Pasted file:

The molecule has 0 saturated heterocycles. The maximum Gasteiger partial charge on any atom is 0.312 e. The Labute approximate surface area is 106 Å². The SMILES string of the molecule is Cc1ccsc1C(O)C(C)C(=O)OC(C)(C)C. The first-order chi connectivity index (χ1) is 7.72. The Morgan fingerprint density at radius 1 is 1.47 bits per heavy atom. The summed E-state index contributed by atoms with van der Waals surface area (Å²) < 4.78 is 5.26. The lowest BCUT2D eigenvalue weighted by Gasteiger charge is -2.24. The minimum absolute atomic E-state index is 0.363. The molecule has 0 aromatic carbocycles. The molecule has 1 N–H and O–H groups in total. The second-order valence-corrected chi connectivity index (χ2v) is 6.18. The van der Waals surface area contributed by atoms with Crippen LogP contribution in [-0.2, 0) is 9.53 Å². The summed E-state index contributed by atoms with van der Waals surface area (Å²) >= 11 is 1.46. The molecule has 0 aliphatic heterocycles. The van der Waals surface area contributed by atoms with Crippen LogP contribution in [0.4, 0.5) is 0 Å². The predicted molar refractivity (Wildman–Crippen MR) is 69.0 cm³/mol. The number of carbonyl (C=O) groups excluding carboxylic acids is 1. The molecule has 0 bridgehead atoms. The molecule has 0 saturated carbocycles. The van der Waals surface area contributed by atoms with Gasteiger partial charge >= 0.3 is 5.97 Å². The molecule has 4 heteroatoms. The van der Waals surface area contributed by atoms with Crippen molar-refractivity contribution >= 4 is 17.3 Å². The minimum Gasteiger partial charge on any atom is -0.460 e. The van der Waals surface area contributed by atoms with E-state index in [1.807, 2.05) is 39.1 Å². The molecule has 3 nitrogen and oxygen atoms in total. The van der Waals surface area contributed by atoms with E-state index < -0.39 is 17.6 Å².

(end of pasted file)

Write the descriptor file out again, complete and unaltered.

The molecule has 0 saturated heterocycles. The maximum Gasteiger partial charge on any atom is 0.312 e. The Labute approximate surface area is 106 Å². The SMILES string of the molecule is Cc1ccsc1C(O)C(C)C(=O)OC(C)(C)C. The first-order chi connectivity index (χ1) is 7.72. The Morgan fingerprint density at radius 1 is 1.47 bits per heavy atom. The summed E-state index contributed by atoms with van der Waals surface area (Å²) < 4.78 is 5.26. The lowest BCUT2D eigenvalue weighted by Gasteiger charge is -2.24. The minimum absolute atomic E-state index is 0.363. The molecule has 0 aromatic carbocycles. The molecule has 1 N–H and O–H groups in total. The second-order valence-corrected chi connectivity index (χ2v) is 6.18. The van der Waals surface area contributed by atoms with Crippen LogP contribution in [-0.2, 0) is 9.53 Å². The summed E-state index contributed by atoms with van der Waals surface area (Å²) >= 11 is 1.46. The molecule has 0 aliphatic heterocycles. The van der Waals surface area contributed by atoms with Crippen LogP contribution in [0.4, 0.5) is 0 Å². The predicted molar refractivity (Wildman–Crippen MR) is 69.0 cm³/mol. The number of carbonyl (C=O) groups excluding carboxylic acids is 1. The molecule has 0 bridgehead atoms. The molecule has 0 saturated carbocycles. The van der Waals surface area contributed by atoms with Gasteiger partial charge >= 0.3 is 5.97 Å². The molecule has 4 heteroatoms. The van der Waals surface area contributed by atoms with Crippen molar-refractivity contribution >= 4 is 17.3 Å². The minimum Gasteiger partial charge on any atom is -0.460 e. The van der Waals surface area contributed by atoms with E-state index in [1.807, 2.05) is 39.1 Å². The molecule has 3 nitrogen and oxygen atoms in total. The van der Waals surface area contributed by atoms with E-state index < -0.39 is 17.6 Å².